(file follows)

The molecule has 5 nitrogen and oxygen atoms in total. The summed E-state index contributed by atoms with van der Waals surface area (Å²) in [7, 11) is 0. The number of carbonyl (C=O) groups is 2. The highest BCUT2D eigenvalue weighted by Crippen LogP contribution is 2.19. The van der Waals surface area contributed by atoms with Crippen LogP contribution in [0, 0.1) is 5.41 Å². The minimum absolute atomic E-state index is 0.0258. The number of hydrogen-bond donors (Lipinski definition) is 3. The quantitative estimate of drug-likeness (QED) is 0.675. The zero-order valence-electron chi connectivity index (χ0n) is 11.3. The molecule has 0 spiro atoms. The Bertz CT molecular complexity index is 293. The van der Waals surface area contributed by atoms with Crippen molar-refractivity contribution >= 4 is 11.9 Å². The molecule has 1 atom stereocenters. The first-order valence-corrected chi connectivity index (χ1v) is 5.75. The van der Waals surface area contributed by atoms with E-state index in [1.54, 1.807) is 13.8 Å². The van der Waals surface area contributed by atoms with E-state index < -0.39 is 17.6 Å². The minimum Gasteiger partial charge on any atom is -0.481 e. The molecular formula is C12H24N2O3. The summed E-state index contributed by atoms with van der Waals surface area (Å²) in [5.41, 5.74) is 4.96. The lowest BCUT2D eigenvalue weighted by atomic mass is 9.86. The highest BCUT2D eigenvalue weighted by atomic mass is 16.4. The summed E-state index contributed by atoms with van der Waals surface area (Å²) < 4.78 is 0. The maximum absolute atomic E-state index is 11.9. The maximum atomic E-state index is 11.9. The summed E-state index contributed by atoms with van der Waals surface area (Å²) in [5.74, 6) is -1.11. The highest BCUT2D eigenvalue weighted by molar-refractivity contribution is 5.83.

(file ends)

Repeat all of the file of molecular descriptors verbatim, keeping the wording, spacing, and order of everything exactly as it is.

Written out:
The molecule has 5 nitrogen and oxygen atoms in total. The summed E-state index contributed by atoms with van der Waals surface area (Å²) in [7, 11) is 0. The number of carbonyl (C=O) groups is 2. The highest BCUT2D eigenvalue weighted by Crippen LogP contribution is 2.19. The van der Waals surface area contributed by atoms with Crippen LogP contribution in [0, 0.1) is 5.41 Å². The minimum absolute atomic E-state index is 0.0258. The number of hydrogen-bond donors (Lipinski definition) is 3. The quantitative estimate of drug-likeness (QED) is 0.675. The zero-order valence-electron chi connectivity index (χ0n) is 11.3. The molecule has 0 spiro atoms. The Bertz CT molecular complexity index is 293. The van der Waals surface area contributed by atoms with Crippen molar-refractivity contribution >= 4 is 11.9 Å². The molecule has 1 atom stereocenters. The first-order valence-corrected chi connectivity index (χ1v) is 5.75. The van der Waals surface area contributed by atoms with E-state index in [1.54, 1.807) is 13.8 Å². The van der Waals surface area contributed by atoms with E-state index < -0.39 is 17.6 Å². The minimum Gasteiger partial charge on any atom is -0.481 e. The molecular formula is C12H24N2O3. The summed E-state index contributed by atoms with van der Waals surface area (Å²) in [5.41, 5.74) is 4.96. The lowest BCUT2D eigenvalue weighted by atomic mass is 9.86. The highest BCUT2D eigenvalue weighted by atomic mass is 16.4. The summed E-state index contributed by atoms with van der Waals surface area (Å²) < 4.78 is 0. The maximum absolute atomic E-state index is 11.9. The maximum atomic E-state index is 11.9. The summed E-state index contributed by atoms with van der Waals surface area (Å²) in [5.74, 6) is -1.11. The highest BCUT2D eigenvalue weighted by molar-refractivity contribution is 5.83.